New Workplace Noise Restrictions Proposed

Safety organization says new limits necessary to protect workers' hearing

The American Industrial Hygiene Association has asked the Occupational Safety and Health Administration to implement new standards to protect workers' hearing in the workplace.

Specifically, the workplace safety organization has asked OSHA to lower the Permissible Exposure Limit (PEL) for occupational noise exposure to 85 dBA and to adopt the 3 dB exchange rate.

"AIHA strongly believes the 85 dBA limit and 3 dB exchange rates are appropriate for both the general industry and construction standards," wrote Lindsay Booher, AIHA president, in a letter dated April 28 to Jordan Barab, acting U.S. assistant secretary of labor. "AIHA has supported this position for some time through the work of the AIHA Noise Committee. One of the greatest challenges and concerns we now face in the United States is the hearing loss that "is occurring in our workforce. Over 30 million workers are exposed to hazardous levels of noise, and noise-induced hearing loss is one of the most common occupational diseases."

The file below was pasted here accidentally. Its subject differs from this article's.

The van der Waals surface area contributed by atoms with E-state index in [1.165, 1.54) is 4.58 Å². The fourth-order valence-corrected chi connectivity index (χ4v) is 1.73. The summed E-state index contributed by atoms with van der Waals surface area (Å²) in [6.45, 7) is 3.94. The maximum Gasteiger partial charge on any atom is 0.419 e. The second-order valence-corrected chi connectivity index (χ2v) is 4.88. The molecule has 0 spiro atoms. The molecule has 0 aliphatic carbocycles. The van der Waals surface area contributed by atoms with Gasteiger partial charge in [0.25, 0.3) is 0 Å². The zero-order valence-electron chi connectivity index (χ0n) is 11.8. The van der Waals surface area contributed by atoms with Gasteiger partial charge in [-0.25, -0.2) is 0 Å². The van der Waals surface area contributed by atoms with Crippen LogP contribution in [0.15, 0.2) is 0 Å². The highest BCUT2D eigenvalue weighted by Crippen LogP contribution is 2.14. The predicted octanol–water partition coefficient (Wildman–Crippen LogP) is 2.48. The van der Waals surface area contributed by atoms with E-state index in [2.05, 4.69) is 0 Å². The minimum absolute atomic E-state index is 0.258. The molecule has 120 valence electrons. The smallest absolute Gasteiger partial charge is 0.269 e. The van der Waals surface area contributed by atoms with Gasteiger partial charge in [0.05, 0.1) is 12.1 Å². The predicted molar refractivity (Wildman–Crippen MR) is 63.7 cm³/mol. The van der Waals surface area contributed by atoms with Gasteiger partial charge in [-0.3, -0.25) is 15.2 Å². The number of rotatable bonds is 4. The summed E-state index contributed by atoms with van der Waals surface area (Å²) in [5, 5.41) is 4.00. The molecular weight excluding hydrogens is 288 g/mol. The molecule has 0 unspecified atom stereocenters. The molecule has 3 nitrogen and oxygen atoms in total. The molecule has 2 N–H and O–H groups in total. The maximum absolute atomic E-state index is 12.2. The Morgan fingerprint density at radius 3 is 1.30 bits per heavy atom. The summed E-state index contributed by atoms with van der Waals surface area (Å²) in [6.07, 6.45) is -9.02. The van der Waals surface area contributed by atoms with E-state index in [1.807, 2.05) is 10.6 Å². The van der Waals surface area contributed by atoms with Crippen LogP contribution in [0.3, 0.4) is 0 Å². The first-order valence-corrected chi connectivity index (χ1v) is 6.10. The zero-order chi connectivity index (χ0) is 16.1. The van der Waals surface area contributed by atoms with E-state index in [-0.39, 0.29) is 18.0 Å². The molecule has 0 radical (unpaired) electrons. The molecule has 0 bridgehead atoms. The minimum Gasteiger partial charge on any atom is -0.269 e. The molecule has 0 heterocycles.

Booher notes that "even a currently compliant hearing conservation program i.e., one where workers are exposed up to 90 dBA TWA with no hearing protection, will yield up to 26% excess risk of material hearing impairment over the course of a working lifetime."


The United States is one of only two nations that still uses the 90 dBA PEL and is one of only three nations that uses the 5 dB exchange rate, according to Booher.

"Lowering the PEL to 85 dBA may also streamline management of hearing conservation programs by adopting a single threshold trigger for all hearing loss prevention activity such as engineering controls, training, hearing protection, and hearing conservation programs," Booher wrote.

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